Before you grab a slab of drywall ...

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Whether you're a fine cabinetmaker or you barely know which is the business end of a hammer, you've probably heard of the Public Broadcasting Service series "This Old House." Entering its 22nd season, the program offers a look at the process of home renovation and improvement.

Guiding viewers through each episode for the past 12 years is the show's host, Steve Thomas, a master craftsman in his own right. In this era of labor shortages in the trades, Mr. Thomas offers sound advice to homeowners considering tackling a renovation project.

The following are some excerpts from a recent interview:

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On going it alone:

"People [should] become familiar with the services of professionals - whether they are kitchen-and-bath designers, architects, general contractors, carpenters, cabinetmakers, plumbers, electricians, and so on - and know when to use professional services and what types of jobs to take on themselves.

"An average homeowner with a fairly moderate skill set can learn to do painting and decorating, yard work, landscaping. [But] the most important skill for any homeowner to develop, when contemplating a renovation, is to become a manager."

Ways to pitch in:

"Most people don't have the time or the skills to take on a full renovation. They could reserve certain portions of the project for themselves. If you're going to act as a subcontractor, then you are going to have to act on the same schedule as any other subcontractor, or else you're going to hold up your own job.

"Most people just don't have the time to get in there and perform that task when it is required in the sequence of the job.

"Another thing you can do is make sure the whole job site is clean - the trades really appreciate that - it makes for a more efficient job."

Being available:

"In any job there are a hundred little questions: 'We can't put the faucet exactly where we specified because of certain field conditions, so we have to put it an inch to the left, or an inch to the right, or an inch back; which way do you want it?'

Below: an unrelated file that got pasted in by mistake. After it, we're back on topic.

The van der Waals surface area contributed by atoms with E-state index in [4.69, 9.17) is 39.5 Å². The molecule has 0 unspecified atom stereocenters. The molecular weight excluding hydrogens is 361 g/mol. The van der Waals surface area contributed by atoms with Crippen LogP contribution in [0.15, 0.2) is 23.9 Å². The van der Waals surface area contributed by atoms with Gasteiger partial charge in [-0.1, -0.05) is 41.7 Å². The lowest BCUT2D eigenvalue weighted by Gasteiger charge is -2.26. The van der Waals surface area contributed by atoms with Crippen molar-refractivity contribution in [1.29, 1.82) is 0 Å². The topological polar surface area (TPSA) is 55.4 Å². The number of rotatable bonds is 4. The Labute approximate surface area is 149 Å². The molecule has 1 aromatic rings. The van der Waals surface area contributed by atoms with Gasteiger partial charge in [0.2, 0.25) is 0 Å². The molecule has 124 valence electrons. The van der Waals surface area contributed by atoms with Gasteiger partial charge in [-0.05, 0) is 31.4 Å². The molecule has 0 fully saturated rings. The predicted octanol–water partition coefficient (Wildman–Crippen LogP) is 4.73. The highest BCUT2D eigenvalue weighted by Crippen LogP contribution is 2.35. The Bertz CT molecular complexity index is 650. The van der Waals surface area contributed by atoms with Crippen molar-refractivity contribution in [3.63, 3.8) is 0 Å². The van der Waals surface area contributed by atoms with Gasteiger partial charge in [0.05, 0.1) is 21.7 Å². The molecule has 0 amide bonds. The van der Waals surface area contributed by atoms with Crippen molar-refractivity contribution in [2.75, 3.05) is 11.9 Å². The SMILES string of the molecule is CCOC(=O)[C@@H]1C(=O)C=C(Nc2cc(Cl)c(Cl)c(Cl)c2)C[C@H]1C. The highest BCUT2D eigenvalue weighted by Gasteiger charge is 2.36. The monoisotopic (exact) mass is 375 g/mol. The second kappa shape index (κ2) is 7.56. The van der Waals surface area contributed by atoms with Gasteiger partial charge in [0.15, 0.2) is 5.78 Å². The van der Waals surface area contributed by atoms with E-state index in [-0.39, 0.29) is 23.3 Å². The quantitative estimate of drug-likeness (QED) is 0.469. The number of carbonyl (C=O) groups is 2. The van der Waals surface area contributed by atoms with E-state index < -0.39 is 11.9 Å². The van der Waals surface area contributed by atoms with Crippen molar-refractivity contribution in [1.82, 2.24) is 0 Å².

"If they get answered as they come up, it keeps the job flowing, and job flow is critical. Jobs develop a certain momentum and once you get that momentum, you want to keep it going."

Refining the design:

"Make sure that your design is quite refined before you go to a contractor ... all cabinets just where you want them and the specification of products: type of flooring, type of sink, the model number of the dishwasher, the model number of the faucets.

"With that, you have a level playing field. You can get a bid from several contractors, and you know they are all biding on the same project.

"A project that is still in flux is liable to undergo changes as it is built out, and that adds to the costs and to the frustration."

Cooling your heels:

"Here in the Boston area, the good contractors are booking a year in advance. And if [a contractor is] not, you have to wonder why, because the market is so robust right now. Use that time to refine your design and make sure it is exactly what you want.

"If you don't want to wait a year, there is a lot that paint and paper can do. A lot of times, redecorating - which is something you can do yourself - will give you the facelift you need to get you through the time you need to wait."

(c) Copyright 2000. The Christian Science Publishing Society

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